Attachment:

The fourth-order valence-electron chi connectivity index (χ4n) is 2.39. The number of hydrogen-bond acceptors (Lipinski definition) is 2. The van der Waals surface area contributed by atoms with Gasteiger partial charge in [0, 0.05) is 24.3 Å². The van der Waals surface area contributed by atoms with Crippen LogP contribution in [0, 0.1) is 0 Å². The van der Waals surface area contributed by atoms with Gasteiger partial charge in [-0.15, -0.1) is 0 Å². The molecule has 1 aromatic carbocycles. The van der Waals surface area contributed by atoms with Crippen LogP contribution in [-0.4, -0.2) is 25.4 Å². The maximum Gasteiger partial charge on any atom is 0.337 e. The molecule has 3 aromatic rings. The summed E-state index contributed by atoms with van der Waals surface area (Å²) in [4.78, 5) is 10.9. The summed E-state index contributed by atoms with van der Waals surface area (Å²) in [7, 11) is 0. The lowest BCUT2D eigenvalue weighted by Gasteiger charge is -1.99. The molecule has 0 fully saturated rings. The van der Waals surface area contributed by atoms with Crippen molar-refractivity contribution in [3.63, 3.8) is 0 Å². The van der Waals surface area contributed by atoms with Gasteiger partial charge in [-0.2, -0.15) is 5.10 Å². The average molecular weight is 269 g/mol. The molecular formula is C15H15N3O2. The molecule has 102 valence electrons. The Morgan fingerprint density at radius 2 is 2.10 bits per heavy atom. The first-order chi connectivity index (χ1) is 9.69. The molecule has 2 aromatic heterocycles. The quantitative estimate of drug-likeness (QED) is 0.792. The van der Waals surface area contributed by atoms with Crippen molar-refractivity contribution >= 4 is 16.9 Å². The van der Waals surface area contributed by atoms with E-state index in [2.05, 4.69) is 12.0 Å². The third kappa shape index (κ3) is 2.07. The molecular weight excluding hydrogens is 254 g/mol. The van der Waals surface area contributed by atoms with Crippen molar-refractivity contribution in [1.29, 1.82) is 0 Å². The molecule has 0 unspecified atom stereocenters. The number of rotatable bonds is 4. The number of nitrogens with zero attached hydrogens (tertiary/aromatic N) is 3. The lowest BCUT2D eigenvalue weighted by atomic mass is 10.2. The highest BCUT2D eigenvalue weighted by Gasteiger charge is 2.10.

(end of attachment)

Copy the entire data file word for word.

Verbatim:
The fourth-order valence-electron chi connectivity index (χ4n) is 2.39. The number of hydrogen-bond acceptors (Lipinski definition) is 2. The van der Waals surface area contributed by atoms with Gasteiger partial charge in [0, 0.05) is 24.3 Å². The van der Waals surface area contributed by atoms with Crippen LogP contribution in [0, 0.1) is 0 Å². The van der Waals surface area contributed by atoms with Gasteiger partial charge in [-0.15, -0.1) is 0 Å². The molecule has 1 aromatic carbocycles. The van der Waals surface area contributed by atoms with Crippen LogP contribution in [-0.4, -0.2) is 25.4 Å². The maximum Gasteiger partial charge on any atom is 0.337 e. The molecule has 3 aromatic rings. The summed E-state index contributed by atoms with van der Waals surface area (Å²) in [4.78, 5) is 10.9. The summed E-state index contributed by atoms with van der Waals surface area (Å²) in [7, 11) is 0. The lowest BCUT2D eigenvalue weighted by Gasteiger charge is -1.99. The molecule has 0 fully saturated rings. The van der Waals surface area contributed by atoms with Crippen molar-refractivity contribution in [3.63, 3.8) is 0 Å². The van der Waals surface area contributed by atoms with Gasteiger partial charge in [-0.2, -0.15) is 5.10 Å². The average molecular weight is 269 g/mol. The molecular formula is C15H15N3O2. The molecule has 102 valence electrons. The Morgan fingerprint density at radius 2 is 2.10 bits per heavy atom. The first-order chi connectivity index (χ1) is 9.69. The molecule has 2 aromatic heterocycles. The quantitative estimate of drug-likeness (QED) is 0.792. The van der Waals surface area contributed by atoms with Crippen molar-refractivity contribution >= 4 is 16.9 Å². The van der Waals surface area contributed by atoms with E-state index in [2.05, 4.69) is 12.0 Å². The third kappa shape index (κ3) is 2.07. The molecular weight excluding hydrogens is 254 g/mol. The van der Waals surface area contributed by atoms with Crippen molar-refractivity contribution in [1.29, 1.82) is 0 Å². The molecule has 0 unspecified atom stereocenters. The number of rotatable bonds is 4. The number of nitrogens with zero attached hydrogens (tertiary/aromatic N) is 3. The lowest BCUT2D eigenvalue weighted by atomic mass is 10.2. The highest BCUT2D eigenvalue weighted by Gasteiger charge is 2.10.